In an exciting turn of events where the runway had more notable moments than the guests in attendance, the show began with a love poem recited in the background, seemingly voiced by an AI as the models walked down the runway. Once again, Demna explores the dystopian realities of our humanity as evident in this collection. Look 01 saw a model covered neck to toe in a scuba bodysuit, wearing space pumps, a neoprene face shield, and a speaker bag that was designed in collaboration with electronics brand Bang and Olufsen. Yes, the same brand that made Miranda’s phone in The Devil Wear’s Prada.
Weaving in a sense of his own identity into this collection while paying homage to the label’s roots, we are also presented with renditions of Cristobal Balenciaga’s original silhouettes. Look 54, as seen on model Bella Hadid was the perfect example of taking something old and turning it new. The green satin dress that’s big in volume and with a very recognisable split down the back became the talk of the fashion community on Twitter as it took a similar shape as the Amphora dress from the Summer collection of 1949.
Another breathtaking feat was getting the likes of Naomi Campbell, Nicole Kidman and Kim Kardashian to make an appearance on the runway itself. In a star-studded performance staged by the creative director, Demna’s intent on democratising haute couture to the masses was well realised. A couture store selling certain items from the collection is now open at Avenue Georges V, where you can purchase the iconic speaker bag, upcycled pieces and Balenciaga porcelain figurines as a souvenir!
The fashion aficionado, consumer of haute couture and avid fan of Schiaparelli must know of the founder’s deep-rooted love for flowers. In an autobiography written by author Meryle Secrest, it was stated: “She relates that as a little girl, convinced of her ugliness, she had a moment of inspiration. Flowers were beautiful. So she would plant them in her ears, down her throat and into her nose. They would grow and cover her face and then she would be beautiful”.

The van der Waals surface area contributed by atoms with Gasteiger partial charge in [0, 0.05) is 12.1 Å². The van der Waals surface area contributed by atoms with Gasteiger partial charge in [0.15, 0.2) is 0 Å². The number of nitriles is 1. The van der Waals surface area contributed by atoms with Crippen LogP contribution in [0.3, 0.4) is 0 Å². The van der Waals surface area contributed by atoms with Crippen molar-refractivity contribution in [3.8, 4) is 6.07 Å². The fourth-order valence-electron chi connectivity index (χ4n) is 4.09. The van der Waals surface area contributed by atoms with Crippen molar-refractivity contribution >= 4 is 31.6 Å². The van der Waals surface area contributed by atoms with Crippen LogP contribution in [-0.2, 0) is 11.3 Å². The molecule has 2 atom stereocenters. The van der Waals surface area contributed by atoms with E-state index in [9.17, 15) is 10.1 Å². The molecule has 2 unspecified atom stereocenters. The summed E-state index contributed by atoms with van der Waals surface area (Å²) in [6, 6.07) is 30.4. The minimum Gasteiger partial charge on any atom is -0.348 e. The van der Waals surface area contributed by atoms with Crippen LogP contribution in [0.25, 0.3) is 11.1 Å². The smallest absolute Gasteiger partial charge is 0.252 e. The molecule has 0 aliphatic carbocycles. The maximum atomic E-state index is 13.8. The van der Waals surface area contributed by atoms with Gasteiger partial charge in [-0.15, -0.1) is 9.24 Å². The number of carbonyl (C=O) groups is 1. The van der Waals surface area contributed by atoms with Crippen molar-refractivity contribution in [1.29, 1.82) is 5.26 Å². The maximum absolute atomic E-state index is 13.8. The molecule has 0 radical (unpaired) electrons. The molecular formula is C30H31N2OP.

And Creative Director Daniel Roseberry made sure he honoured the late Elsa Schiaparelli so beautifully this season. Models walked down the runway in dresses made out of silk, feathers, velvet, and lavish gold adornments. In a special nod to the beauty of flora, we saw hand-crafted flowers across a few looks, where the sunflowers, roses and lavenders were almost lifelike.
The last look of the show held some poetic semblance to the reality of our current world. Sending a model down the runway with revealed belles poitrines, spray painted in Pat McGrath's silver moon dust, wearing a hat, a velvet skirt and holding a white dove in her hand, Roseberry sends a message of wanting peace and calm in the world we live in. In the show notes, the designer remarked that “to make truly beautiful things isn't actually that easy. But it is a privilege—and I'm grateful for it every day." To that, we say, he did excellently.
5. Jean Paul Gaultier x Oliver Rousteing